Queer Russian activists won’t give up their fight: ‘We’ll keep making LGBTQ+ propaganda’
It’s been two months since Vladimir Putin signed an expanded LGBTQ+ ‘propaganda’ ban into law, and its effects are already being seen.
The new legislation, signed on 5 December, significantly broadens the scope of the 2013 bill that outlawed LGBTQ-related information being shared with minors in media, advertising, movies or on social media, expanding it to all ages.
Russian officials have cast the repression of queer people as part of its struggle to protect the country from ‘Western influence’. As well as the expanded LGBTQ+ propaganda law, which was backed by Russia’s parliament, the Duma, an oppressive new “foreign agents” law is also being used to crack down on free speech.
Aleksandr Voronov, executive director of LGBTQ+ group Coming Out, tells PinkNews how many Russian LGBTQ+ people fled the country “even before the war and all this legislation”.
Now, even more are choosing to flee – but there remains a “mind-blowing number” of LGBTQ+ organisations that “still work inside of Russia, across all of the country”.
Many still in the country operate “silently”, Voronov says. For many, especially those living outside major cities like Moscow and Saint Petersburg they act as lifelines, offering assistance and making people “feel that you are not alone”.
Other groups, like Coming Out, have decided to “leave the country and speak at loud as possible”.
Voronov fled Russia earlier this year amid increased persecution and concerns “human rights defenders, foreign agents, traitors of traditional values” and people opposed to the country’s war efforts could be blamed for Russia losing the Ukraine war.
Coming Out provides free psychological and legal support for queer Russians and their relatives, and works to share information and resources among other things.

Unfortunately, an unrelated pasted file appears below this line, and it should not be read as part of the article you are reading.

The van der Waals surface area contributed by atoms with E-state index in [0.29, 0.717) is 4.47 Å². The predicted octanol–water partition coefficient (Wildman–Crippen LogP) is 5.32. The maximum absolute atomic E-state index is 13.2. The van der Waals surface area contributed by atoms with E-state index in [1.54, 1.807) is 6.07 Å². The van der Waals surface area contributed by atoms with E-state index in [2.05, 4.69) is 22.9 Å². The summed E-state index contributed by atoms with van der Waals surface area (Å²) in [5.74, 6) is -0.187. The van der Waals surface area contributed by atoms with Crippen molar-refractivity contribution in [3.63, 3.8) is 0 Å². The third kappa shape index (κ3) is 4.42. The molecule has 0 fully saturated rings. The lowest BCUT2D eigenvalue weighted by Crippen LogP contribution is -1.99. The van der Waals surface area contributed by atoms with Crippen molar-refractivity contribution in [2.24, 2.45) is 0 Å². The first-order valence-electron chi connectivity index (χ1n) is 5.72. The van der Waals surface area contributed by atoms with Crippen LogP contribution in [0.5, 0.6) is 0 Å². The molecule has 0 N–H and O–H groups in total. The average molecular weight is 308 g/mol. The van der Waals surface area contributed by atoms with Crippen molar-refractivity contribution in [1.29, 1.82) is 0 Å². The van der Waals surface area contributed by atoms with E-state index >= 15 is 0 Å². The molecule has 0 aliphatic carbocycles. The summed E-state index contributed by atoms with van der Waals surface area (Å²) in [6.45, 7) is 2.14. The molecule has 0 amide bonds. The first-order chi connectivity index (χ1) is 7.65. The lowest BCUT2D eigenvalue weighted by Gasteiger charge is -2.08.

Voronov says the number of requests they received for psychological and legal support at the end of 2022 had increased by up to three times compared to the year prior.
Queer people in Russia “never know in what direction things will develop in the future”, he says, but there’s “less and less hope” that changes will be positive.
Russia decriminalised homosexuality in 1993. Same-sex unions have never been permitted, but in 2020 the constitution was amended to make this explicit – an action declared a human rights violation by the European Court of Human Rights.
Many fear the Kremlin could roll back LGBTQ+ rights even further – Putin has previously said Russia must “cleanse” itself of LGBTQ+ identities and attacked the US and NATO for “imposing perversions on children”.
“We see that Russian authorities look more to the East than the West,” Voronov says, noting that many countries in Asia still outlaw same-sex relations.
“There is always a fear that Russia can go this way, and you never know what’s next.”
It’s still unclear exactly how the expanded ‘LGBTQ+ propaganda’ law will be enforced, he adds, as it doesn’t thoroughly lay out what the government deems to be ‘propaganda’.
Voronov says that amid the uncertainty, people are already beginning to self-censor. In November, Acceptance – a support centre for LGBTQ+ Russians in the southern city of Kazan – announced on social media it would cease operations in light of the “new law on the complete ban on LGBT propaganda”.
“We see already that bookstores stopped selling literature with queer characters – and the law hasn’t been enforced yet,” he adds.
“In the near future, we will see a significant decrease of representation of LGBTQ+ people in culture, problems with access to information, and more and more stress in everyday life.”
Voronov and Coming Out are focused on providing that representation, regardless of what Putin says
“The government blames us for making propaganda,” he says. “Thanks for the idea. That’s what we will do.”
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